DOS functions 4B00h (load/exec) and 6C00h (extended open/create) are intercepted in order to infect files. If the given filename is longer than 127 characters the file is ignored. The filename is converted to upper case and the file is only considered for infection if it matches "*.EXE" or "*.COM". Files are ignored if the filename begins with one of the following two-letter pairs:
CO (COMMAND.COM, DOS command interpreter) SC (SCAN.EXE, Mcafee antivirus) CL (CLEAN.EXE, Mcafee antivirus) VS (VSHIELD.EXE, Mcafee antivirus) NE (NEMESIS.COM, behaviour blocker) HT (HTSCAN.EXE, Tjissens antivirus) TB (TBSCAN.EXE, Thunderbyte antivirus) VI (VI-SPY.EXE, Vi-Spy antivirus) IM (IM.EXE, Stiller's Integrity Master) FI ? GI \ RA -These three entries read "GIRAFE" combined, thus the name of the virus. FE / MT ? BR ?
There are also four blank entries in the two-letter table. These probably intended as room for adding more entries, or four such entries have been removed already.
During infection break is disabled, a dummy critical error handler is installed and the file attribute is cleared. File date/time are also preserved. The infection signature is 2 bytes at offset 12h, which is checksum field in EXE header. If these two bytes add up to 40h virus concludes the victim file to be already infected. Virus selects these two bytes by random to escape creating any constant bytes to the files.
'MZ' signature is used to determine whether the file is COM or EXE. COM files will not be infected unless they are smaller than 52 KB or at least 256 bytes. COM files starting with a byte which has the top-bit clear are ignored (this permits using 'M' to determine the exit method, and maybe has some other purpose). EXE files which have the first relocateable item at offset 40h or greater will not be infected if the byte at [ (dword ptr [ file:3Ch ] )+1 ] is 45h. EXE files are also ignored if the divmod (page) filesize is different from the actual filesize, if the maximum paragraphs value is specified as 0, or if the overlay number is not 0.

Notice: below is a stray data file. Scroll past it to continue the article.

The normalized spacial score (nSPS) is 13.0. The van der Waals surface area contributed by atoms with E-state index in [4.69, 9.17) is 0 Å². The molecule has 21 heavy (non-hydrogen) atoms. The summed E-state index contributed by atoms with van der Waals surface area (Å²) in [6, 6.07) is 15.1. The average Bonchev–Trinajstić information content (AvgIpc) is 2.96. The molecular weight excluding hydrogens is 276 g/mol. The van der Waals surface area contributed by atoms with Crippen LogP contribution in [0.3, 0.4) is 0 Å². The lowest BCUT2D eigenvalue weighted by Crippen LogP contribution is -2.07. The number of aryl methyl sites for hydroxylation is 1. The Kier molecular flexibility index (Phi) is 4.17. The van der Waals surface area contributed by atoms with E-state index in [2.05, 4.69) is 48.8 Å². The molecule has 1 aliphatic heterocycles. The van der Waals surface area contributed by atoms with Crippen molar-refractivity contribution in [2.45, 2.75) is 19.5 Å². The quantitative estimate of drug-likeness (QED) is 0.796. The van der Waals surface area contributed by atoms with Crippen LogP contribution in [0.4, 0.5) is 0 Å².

The infection routine generates a new copy of the virus in the same buffer that is used for the "legalize cannabis" program. Four of the random code features are controlled by a bitmask in the AL register on entry to the random/encrypt routine.
Two of these features can produce verbose and very verbose "NOP" output if the forces of random are working that way, one of them preserves the AX register over the random section using a PUSH AX ... POP AX pair and the last one prefixes a CS: segment override to the instruction that does the actual decrypt operation. This seems to be some sort of a debugging flag.
Afterwards the buffer contains a random amount of do-nothing instructions (including jumps and calls around random garbage data), followed by the randomly selected decryption routine (which is hidden amidst more random instructions and data), then comes a copy of the resident virus encrypted by the selected method (possibly with garbage instructions and/or data at the end).
The buffer contents are appended to the file and if that succeeds the file is patched so that the virus will be executed first. EXE files have BCh subtracted from the minimum and maximum memory requirements specified in the header, though not less than 50h for either value.